Julie wears smudged, hard-stenciled eyebrows, ratted and pulled hair extensions, and a lacy yellow top that looks like lingerie — her attempts to manufacture sexy. I’ve rarely met someone so visibly worn by indignity layered upon indignity, never mind at only age 15. She speaks in a raspy voice, as she starts from the beginning. Julie was 12 when she was orphaned. She worked as a house servant, and was on her way home from collecting water when four men gang raped her. “I cried so hard so people would come. I screamed for help, but the men just added volume to the music.”
After hours of rape, Julie was so badly injured she literally had to crawl on her hands and knees back through the slum. Her employer wouldn’t let her back inside the house.
Since that day, Julie has found only one means of survival: a daily routine of sexual exploitation — child rape, really — for which she pays $6 per day just to cover the costs of a room in a brothel. It takes seven “clients” just to net $1 a day.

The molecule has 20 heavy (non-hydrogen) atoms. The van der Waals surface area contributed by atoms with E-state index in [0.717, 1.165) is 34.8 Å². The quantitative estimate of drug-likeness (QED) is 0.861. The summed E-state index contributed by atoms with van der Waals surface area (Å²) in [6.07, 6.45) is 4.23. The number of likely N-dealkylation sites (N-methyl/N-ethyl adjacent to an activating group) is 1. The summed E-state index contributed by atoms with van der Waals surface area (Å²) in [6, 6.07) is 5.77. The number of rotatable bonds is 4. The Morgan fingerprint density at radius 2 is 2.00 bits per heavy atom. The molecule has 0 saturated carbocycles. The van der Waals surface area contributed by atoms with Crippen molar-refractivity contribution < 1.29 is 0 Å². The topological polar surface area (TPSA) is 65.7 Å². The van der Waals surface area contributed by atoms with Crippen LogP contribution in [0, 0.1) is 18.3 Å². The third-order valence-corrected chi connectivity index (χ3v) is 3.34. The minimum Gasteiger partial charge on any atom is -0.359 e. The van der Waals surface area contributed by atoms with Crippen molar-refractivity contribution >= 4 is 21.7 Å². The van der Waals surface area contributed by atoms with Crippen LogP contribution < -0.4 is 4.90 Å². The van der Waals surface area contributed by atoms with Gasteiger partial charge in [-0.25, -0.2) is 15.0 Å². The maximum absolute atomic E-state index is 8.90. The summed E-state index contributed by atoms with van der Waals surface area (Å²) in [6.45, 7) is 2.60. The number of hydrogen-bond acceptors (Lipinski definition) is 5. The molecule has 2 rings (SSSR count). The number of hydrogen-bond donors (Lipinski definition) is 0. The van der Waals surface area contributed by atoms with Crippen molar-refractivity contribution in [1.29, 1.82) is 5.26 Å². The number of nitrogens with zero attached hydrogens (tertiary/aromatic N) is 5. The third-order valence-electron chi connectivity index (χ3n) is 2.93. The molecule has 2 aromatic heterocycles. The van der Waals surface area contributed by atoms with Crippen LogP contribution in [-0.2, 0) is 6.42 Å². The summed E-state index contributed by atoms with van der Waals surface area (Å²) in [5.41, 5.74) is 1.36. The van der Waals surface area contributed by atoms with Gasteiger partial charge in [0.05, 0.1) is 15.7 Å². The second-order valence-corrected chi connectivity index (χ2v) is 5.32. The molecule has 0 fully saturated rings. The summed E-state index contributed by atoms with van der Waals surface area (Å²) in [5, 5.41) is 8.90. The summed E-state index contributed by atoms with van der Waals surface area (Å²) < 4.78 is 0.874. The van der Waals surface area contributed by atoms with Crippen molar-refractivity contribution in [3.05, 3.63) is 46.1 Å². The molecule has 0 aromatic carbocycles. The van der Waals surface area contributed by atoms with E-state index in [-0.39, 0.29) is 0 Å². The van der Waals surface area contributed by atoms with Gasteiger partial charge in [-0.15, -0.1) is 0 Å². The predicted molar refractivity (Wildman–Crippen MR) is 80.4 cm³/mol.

Julie is now two months pregnant. Her “madame” has set a limit: Men will only pay for sex up until seven months of pregnancy. After that, Julie is no longer welcome at the brothel. She is at a loss as to how she will survive. “My friends are encouraging me to terminate my pregnancy,” Julie says. The unsafe abortion method of choice in the area is a fistful of the malaria medication quinine, from which Julie recently witnessed a friend overdose and die. “I refused. I am afraid of dying.”
Julie’s fear is legitimate. According to Dr. Neema Rukungh of Panzi Hospital in Bukavu, a city in eastern DRC, the demand for abortion following rape is high. “If they could have the choice, at least 80 to 90 percent would say, ‘We need to abort.’ Because even when the law doesn’t agree, many try to make an abortion one way or another. They arrive here at the hospital bleeding, with strokes and severe infections. Young girls who couldn’t make abortion, they tried suicide.”